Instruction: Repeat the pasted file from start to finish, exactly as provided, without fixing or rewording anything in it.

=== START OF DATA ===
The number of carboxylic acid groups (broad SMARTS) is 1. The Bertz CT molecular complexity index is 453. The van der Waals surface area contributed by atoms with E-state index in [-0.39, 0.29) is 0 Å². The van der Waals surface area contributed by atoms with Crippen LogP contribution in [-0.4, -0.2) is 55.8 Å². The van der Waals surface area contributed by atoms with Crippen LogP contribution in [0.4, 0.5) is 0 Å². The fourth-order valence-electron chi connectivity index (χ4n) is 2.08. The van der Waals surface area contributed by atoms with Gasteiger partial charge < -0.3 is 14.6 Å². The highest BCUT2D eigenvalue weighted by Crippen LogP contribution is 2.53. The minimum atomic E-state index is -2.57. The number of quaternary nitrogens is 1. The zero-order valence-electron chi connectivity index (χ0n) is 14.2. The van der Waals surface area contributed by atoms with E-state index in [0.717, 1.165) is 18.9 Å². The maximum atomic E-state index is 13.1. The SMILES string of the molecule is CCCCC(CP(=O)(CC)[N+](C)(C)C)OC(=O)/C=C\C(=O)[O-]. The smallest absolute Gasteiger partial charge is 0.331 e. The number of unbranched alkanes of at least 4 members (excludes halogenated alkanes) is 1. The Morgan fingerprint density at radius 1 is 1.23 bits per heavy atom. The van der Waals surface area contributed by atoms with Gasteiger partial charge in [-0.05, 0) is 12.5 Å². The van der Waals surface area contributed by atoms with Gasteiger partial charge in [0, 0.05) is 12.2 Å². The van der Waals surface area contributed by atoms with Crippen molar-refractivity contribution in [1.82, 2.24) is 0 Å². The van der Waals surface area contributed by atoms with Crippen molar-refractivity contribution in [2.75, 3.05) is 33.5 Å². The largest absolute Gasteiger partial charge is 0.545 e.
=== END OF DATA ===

The number of carboxylic acid groups (broad SMARTS) is 1. The Bertz CT molecular complexity index is 453. The van der Waals surface area contributed by atoms with E-state index in [-0.39, 0.29) is 0 Å². The van der Waals surface area contributed by atoms with Crippen LogP contribution in [-0.4, -0.2) is 55.8 Å². The van der Waals surface area contributed by atoms with Crippen LogP contribution in [0.4, 0.5) is 0 Å². The fourth-order valence-electron chi connectivity index (χ4n) is 2.08. The van der Waals surface area contributed by atoms with Gasteiger partial charge < -0.3 is 14.6 Å². The highest BCUT2D eigenvalue weighted by Crippen LogP contribution is 2.53. The minimum atomic E-state index is -2.57. The number of quaternary nitrogens is 1. The zero-order valence-electron chi connectivity index (χ0n) is 14.2. The van der Waals surface area contributed by atoms with E-state index in [0.717, 1.165) is 18.9 Å². The maximum atomic E-state index is 13.1. The SMILES string of the molecule is CCCCC(CP(=O)(CC)[N+](C)(C)C)OC(=O)/C=C\C(=O)[O-]. The smallest absolute Gasteiger partial charge is 0.331 e. The number of unbranched alkanes of at least 4 members (excludes halogenated alkanes) is 1. The Morgan fingerprint density at radius 1 is 1.23 bits per heavy atom. The van der Waals surface area contributed by atoms with Gasteiger partial charge in [-0.05, 0) is 12.5 Å². The van der Waals surface area contributed by atoms with Gasteiger partial charge in [0, 0.05) is 12.2 Å². The van der Waals surface area contributed by atoms with Crippen molar-refractivity contribution in [1.82, 2.24) is 0 Å². The van der Waals surface area contributed by atoms with Crippen molar-refractivity contribution in [2.75, 3.05) is 33.5 Å². The largest absolute Gasteiger partial charge is 0.545 e.